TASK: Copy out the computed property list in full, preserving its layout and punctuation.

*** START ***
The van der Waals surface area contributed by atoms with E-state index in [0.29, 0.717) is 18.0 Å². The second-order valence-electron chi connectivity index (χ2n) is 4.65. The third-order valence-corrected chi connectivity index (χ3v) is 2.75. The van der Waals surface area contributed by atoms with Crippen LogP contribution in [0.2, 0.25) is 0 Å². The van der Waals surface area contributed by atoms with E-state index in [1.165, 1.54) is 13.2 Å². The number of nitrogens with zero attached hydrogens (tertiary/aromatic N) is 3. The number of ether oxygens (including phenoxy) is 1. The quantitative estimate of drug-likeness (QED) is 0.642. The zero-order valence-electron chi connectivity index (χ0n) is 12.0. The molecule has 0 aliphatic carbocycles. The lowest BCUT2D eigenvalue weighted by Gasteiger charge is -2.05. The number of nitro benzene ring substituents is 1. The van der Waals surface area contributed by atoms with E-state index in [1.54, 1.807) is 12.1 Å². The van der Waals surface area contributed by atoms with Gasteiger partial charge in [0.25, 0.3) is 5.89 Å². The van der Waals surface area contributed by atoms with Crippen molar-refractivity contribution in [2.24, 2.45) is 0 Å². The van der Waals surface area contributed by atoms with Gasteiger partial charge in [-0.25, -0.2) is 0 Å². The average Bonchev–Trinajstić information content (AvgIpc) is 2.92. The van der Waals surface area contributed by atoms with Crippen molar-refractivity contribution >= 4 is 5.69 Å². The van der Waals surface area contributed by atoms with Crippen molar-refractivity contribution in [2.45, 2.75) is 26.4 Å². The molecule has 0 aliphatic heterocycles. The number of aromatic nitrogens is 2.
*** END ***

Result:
The van der Waals surface area contributed by atoms with E-state index in [0.29, 0.717) is 18.0 Å². The second-order valence-electron chi connectivity index (χ2n) is 4.65. The third-order valence-corrected chi connectivity index (χ3v) is 2.75. The van der Waals surface area contributed by atoms with Crippen LogP contribution in [0.2, 0.25) is 0 Å². The van der Waals surface area contributed by atoms with E-state index in [1.165, 1.54) is 13.2 Å². The number of nitrogens with zero attached hydrogens (tertiary/aromatic N) is 3. The number of ether oxygens (including phenoxy) is 1. The quantitative estimate of drug-likeness (QED) is 0.642. The zero-order valence-electron chi connectivity index (χ0n) is 12.0. The molecule has 0 aliphatic carbocycles. The lowest BCUT2D eigenvalue weighted by Gasteiger charge is -2.05. The number of nitro benzene ring substituents is 1. The van der Waals surface area contributed by atoms with E-state index in [1.54, 1.807) is 12.1 Å². The van der Waals surface area contributed by atoms with Gasteiger partial charge in [0.25, 0.3) is 5.89 Å². The van der Waals surface area contributed by atoms with Crippen molar-refractivity contribution in [2.24, 2.45) is 0 Å². The van der Waals surface area contributed by atoms with Gasteiger partial charge in [-0.25, -0.2) is 0 Å². The average Bonchev–Trinajstić information content (AvgIpc) is 2.92. The van der Waals surface area contributed by atoms with Crippen molar-refractivity contribution >= 4 is 5.69 Å². The van der Waals surface area contributed by atoms with Crippen molar-refractivity contribution in [2.45, 2.75) is 26.4 Å². The molecule has 0 aliphatic heterocycles. The number of aromatic nitrogens is 2.